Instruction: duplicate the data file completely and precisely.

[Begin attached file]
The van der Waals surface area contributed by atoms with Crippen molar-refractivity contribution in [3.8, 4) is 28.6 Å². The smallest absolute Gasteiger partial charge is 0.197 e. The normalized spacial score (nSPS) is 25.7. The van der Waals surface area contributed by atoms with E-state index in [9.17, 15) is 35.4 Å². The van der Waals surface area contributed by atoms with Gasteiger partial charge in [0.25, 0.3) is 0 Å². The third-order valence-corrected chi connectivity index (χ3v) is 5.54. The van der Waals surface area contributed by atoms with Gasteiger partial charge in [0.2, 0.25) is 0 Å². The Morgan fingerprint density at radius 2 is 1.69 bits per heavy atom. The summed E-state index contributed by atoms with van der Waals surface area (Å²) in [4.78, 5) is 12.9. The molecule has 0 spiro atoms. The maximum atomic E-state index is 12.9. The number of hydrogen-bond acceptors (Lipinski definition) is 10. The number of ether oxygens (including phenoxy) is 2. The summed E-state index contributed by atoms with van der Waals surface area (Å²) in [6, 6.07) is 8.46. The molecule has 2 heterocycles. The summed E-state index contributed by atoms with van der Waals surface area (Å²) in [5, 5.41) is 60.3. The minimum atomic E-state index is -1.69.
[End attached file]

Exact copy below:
The van der Waals surface area contributed by atoms with Crippen molar-refractivity contribution in [3.8, 4) is 28.6 Å². The smallest absolute Gasteiger partial charge is 0.197 e. The normalized spacial score (nSPS) is 25.7. The van der Waals surface area contributed by atoms with E-state index in [9.17, 15) is 35.4 Å². The van der Waals surface area contributed by atoms with Gasteiger partial charge in [0.25, 0.3) is 0 Å². The third-order valence-corrected chi connectivity index (χ3v) is 5.54. The van der Waals surface area contributed by atoms with Gasteiger partial charge in [0.2, 0.25) is 0 Å². The Morgan fingerprint density at radius 2 is 1.69 bits per heavy atom. The summed E-state index contributed by atoms with van der Waals surface area (Å²) in [4.78, 5) is 12.9. The molecule has 0 spiro atoms. The maximum atomic E-state index is 12.9. The number of hydrogen-bond acceptors (Lipinski definition) is 10. The number of ether oxygens (including phenoxy) is 2. The summed E-state index contributed by atoms with van der Waals surface area (Å²) in [6, 6.07) is 8.46. The molecule has 2 heterocycles. The summed E-state index contributed by atoms with van der Waals surface area (Å²) in [5, 5.41) is 60.3. The minimum atomic E-state index is -1.69.